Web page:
Wintrup

Well travelled
Location
Cumbria UK
I would suspect the throttle cable isn’t returning fully ,can you hear a click when closing the throttle quickly ,bike not running, it should click a little as the butterfly closes completely?
If you can’t hear that then maybe the cable is hanging up on something .
For it to rev like that the butterfly has to be open more than it should be .
Or an air leak on engine side of the throttle body could produce the same effect .
I let the throttle snap back a few times until I got the click. Started the bike and got a normal idle. I'll have to run it a bit and check the cable out fully later to be sure, but I reckon you just about nailed it.
 

Scott Free

Getting there...
Location
Ill-Annoy
I would suspect the throttle cable isn’t returning fully ,can you hear a click when closing the throttle quickly ,bike not running, it should click a little as the butterfly closes completely?
If you can’t hear that then maybe the cable is hanging up on something .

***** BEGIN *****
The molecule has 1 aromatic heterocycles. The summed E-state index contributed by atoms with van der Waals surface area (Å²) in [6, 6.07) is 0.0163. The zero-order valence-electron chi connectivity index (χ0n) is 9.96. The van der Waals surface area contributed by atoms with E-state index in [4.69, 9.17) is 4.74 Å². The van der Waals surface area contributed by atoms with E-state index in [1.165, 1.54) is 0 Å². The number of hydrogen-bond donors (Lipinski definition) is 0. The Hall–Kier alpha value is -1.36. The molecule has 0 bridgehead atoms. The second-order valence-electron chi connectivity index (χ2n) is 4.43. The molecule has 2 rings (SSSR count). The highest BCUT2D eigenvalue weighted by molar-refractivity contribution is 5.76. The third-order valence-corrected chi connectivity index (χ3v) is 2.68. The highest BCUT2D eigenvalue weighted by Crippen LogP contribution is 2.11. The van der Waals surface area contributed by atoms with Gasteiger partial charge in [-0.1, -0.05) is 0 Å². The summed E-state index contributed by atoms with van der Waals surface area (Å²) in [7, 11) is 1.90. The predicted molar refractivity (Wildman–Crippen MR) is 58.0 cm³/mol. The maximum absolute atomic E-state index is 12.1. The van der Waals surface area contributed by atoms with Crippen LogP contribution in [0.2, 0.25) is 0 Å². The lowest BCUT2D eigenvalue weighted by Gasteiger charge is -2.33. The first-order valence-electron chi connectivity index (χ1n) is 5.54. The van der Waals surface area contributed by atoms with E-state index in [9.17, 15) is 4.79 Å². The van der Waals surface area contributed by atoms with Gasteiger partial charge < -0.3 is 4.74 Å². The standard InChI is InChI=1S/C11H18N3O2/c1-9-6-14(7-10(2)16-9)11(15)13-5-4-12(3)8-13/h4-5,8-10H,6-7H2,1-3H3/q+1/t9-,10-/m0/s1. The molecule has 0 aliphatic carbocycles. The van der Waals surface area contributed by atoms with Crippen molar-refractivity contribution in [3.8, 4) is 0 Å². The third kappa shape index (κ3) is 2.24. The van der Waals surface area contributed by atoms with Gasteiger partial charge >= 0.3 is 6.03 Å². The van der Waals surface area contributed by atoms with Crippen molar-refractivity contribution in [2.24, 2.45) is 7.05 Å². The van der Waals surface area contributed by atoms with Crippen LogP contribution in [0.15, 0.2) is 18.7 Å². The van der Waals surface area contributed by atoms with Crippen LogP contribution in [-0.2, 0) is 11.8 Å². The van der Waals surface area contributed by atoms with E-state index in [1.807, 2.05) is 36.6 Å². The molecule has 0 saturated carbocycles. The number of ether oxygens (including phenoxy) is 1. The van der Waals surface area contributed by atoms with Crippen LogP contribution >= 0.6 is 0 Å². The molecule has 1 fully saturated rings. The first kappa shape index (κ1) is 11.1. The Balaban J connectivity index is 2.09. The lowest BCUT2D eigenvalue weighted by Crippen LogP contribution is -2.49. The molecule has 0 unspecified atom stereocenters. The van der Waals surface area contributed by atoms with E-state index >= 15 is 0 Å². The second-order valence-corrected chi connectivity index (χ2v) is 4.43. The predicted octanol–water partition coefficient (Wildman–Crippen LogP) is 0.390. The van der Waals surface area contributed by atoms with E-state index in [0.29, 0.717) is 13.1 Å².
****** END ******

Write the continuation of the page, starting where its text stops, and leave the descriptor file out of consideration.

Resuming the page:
For it to rev like that the butterfly has to be open more than it should be .
Or an air leak on engine side of the throttle body could produce the same effect .
On my rental trip in Montana this summer, I had a few instances when the bike would idle around 2500-3000 rpm for a while. This pretty much always followed a sustained highway run at or near the speed limit (it's 65 and 70 on the two-lane roads in Montana), when I was wringing its little neck to keep up with traffic. It never ran away on me, and if it didn't settle down by itself after fifteen or twenty seconds I could make it go away by blipping the throttle a few times. Makes me wonder if the throttle butterfly is prone to sticking a bit.

I notice the Himalayan doesn't have a dual-cable setup (one cable to open the throttle, another to pull it closed). Noticed the same thing on my GS. My Harleys, my KLR, and pretty much every post-1980 motorcycle I've owned have had dual cables. Such a common feature I assumed it was required by federal regulations or something. How does Enfield get away with having just the one cable? Push-pull (rigid wire)?
 

sqeeezy

Well travelled
Location
Southern Spain
Here are some decent photos of the Himalayan throttle body. I'm downloading any I find to build up a photo library for the bike. Maybe I'll sell them to Royal Enfield for a future edition of their service manual😉
Ok, there does indeed appear to be a throttle return spring. Good pics. Very good of you to dismantle your steed for the common good! What are we to expect next?